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    Does Marriage Equate to a Loss of Freedom?

    howardI love chocolate chip cookies, hiking, and art. No, I’m not composing a relationship ad, but rather, explaining how one of my interests took me to Alcatraz to view Ai Weiwei’s art installation entitled @Large (http://www.for-site.org/project/ai-weiwei-alcatraz/).The exhibit was terrific. The ways his works highlighted freedom moved me. I am still thinking about it two weeks later. The exhibit continues through April 26, and I highly recommend making reservations to see it.

    The installations are powerful in themselves. Witnessing them at the site of a former penitentiary sent goosebumps up my arms. As quoted from the website, “the exhibition raises questions about freedom of expression and human rights that resonate far beyond this particular place.”

    As a wedding officiant, the exhibition raised the question as to why marriage is often referred to, even jokingly, with negative references. Does marriage really equate to a loss of freedom? Some examples: Unless one is in an S & M session, “tying the knot” can be viewed in a less than loving manner. Calling a spouse “the ball & chain” is also a restrictive reference. How is it that bachelor/bachelorette parties are said to be one’s last night of freedom? If someone is referred to as “whipped,” that is typically said in a derogatory fashion. And saying that “a couple is getting hitched” sounds to me more like a trailer is getting connected to a truck than star-struck lovers!

    I don’t believe that weddings are the harbinger of loss of freedom. Rather, being in a relationship can provide the foundation to weather life’s storms.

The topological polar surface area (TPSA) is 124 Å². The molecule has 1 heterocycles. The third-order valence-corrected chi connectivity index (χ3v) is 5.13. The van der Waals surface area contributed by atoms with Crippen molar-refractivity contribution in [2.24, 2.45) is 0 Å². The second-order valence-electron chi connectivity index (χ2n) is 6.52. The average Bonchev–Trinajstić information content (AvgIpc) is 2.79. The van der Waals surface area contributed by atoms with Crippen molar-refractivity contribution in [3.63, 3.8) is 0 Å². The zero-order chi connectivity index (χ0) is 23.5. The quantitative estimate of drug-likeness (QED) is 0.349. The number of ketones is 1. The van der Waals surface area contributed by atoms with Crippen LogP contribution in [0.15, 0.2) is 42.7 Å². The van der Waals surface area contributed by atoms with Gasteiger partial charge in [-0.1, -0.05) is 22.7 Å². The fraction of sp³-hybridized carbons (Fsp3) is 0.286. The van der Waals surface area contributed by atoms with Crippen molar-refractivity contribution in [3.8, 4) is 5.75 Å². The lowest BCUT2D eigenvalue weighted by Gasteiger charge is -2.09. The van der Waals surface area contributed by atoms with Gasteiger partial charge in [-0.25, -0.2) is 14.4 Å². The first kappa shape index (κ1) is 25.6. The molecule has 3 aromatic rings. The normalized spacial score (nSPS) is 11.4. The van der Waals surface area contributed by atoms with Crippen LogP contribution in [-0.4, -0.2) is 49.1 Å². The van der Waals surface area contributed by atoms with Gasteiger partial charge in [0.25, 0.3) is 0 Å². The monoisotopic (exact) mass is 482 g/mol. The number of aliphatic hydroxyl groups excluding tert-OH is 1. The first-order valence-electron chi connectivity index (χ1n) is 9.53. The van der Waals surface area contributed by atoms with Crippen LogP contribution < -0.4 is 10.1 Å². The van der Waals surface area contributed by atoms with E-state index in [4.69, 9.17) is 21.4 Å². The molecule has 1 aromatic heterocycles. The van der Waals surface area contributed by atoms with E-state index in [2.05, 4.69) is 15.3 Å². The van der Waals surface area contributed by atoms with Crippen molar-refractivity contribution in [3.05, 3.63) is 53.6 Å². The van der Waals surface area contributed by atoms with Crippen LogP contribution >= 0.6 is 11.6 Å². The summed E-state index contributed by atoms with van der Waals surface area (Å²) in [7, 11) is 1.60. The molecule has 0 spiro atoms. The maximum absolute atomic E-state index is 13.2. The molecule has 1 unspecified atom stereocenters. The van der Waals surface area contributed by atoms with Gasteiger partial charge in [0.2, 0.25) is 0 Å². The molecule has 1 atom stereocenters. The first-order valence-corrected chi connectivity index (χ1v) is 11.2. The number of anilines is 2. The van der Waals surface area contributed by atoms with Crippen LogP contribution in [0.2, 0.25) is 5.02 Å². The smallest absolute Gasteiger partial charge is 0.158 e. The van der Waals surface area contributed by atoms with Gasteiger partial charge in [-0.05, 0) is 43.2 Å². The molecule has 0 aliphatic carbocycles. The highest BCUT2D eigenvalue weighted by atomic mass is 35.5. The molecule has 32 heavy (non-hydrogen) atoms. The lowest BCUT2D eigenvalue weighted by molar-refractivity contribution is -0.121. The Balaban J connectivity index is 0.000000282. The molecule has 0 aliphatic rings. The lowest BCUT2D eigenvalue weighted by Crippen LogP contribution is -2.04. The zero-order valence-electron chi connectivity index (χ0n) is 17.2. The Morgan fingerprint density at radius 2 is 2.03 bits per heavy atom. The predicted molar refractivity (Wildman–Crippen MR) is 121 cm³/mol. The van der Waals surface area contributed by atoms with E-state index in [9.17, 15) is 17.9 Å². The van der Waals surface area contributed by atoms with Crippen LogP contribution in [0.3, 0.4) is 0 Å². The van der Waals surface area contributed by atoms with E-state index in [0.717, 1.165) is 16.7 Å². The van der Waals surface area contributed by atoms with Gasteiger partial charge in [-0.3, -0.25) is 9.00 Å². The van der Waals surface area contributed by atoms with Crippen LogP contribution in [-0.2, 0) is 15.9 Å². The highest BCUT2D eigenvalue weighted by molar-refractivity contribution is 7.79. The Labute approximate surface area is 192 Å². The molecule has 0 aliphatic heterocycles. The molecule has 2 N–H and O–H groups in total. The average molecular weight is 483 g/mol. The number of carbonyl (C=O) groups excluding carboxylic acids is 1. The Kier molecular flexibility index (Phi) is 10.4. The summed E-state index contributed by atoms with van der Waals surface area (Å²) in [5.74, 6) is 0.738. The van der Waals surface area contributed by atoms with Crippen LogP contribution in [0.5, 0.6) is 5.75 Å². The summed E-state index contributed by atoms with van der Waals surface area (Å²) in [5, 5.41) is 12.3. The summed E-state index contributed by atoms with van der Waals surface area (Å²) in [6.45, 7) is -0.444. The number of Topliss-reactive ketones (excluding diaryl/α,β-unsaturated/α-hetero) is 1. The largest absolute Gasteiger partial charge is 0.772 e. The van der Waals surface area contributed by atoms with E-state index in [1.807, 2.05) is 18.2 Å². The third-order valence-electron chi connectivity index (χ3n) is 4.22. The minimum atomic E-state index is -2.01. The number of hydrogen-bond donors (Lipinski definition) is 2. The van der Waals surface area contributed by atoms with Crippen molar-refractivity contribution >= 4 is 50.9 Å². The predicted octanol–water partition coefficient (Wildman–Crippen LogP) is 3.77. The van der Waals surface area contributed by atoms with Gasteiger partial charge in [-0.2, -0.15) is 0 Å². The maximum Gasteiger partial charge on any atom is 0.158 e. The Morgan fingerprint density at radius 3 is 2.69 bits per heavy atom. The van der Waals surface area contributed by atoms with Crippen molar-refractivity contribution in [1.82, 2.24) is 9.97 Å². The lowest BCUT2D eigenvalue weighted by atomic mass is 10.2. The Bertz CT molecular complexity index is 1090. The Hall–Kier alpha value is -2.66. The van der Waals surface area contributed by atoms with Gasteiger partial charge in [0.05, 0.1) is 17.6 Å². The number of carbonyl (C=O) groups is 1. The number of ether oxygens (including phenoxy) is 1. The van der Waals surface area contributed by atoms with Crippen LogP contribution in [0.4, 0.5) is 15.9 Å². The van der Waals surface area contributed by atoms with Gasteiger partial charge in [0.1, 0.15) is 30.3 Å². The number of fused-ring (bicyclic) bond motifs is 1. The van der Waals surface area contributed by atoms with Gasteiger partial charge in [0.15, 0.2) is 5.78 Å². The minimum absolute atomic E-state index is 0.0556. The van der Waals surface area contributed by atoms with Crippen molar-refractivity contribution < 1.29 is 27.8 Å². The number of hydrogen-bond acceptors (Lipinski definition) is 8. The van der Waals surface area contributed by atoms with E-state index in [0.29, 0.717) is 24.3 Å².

During these weeks while I was contemplating freedom, I attended (as a guest) a wedding extravaganza at the Nourse Theatre. I joined with hundreds of others at Dan England & Tim Seelig’s celebration of love, replete with emcee, singers, dancers, laughter, applause and standing ovations. I witnessed a couple who took the freedom to marry and bedazzled it big time! Their love shone through it all, bringing tears to my eyes. It wasn’t lost or overshadowed by all the hoopla.

    I love that, in San Francisco, such a wedding can take place. Leaving the wedding venue, I walked by our impressive City Hall and recalled the numerous times I have seen it awash in rainbow lights.

    Be it a wedding in City Hall, a house of worship, or a vineyard, the couples I marry often choose these words as they exchange rings: “I give you this ring as one small symbol of the love I feel for you, and the commitment I make to you today. With this ring, I give you your freedom and my trust in you. I give you my heart until the end of time; I have no greater gift to give.”

    I have included this set of vows as an option for my couples primarily due to the statement: “I give you your freedom and my trust in you.” It runs counter to all the sayings that, in marriage, one loses their freedom. On the contrary, I have seen individuals grow and flourish upon realizing that someone has their back.

    As the artist Ai Weiwei is quoted on the exhibition website: “The misconception of totalitarianism is that freedom can be imprisoned. This is not the case. When you constrain freedom, freedom will take flight and land on a windowsill.”

    And as one of my couples vowed to each other, “May we grow as individuals, and delight in the elegant freedom born from mutual respect.”

    Howard M. Steiermann is an Ordained Ritual Facilitator based in San Francisco. For more information, please visit www.SFHoward.com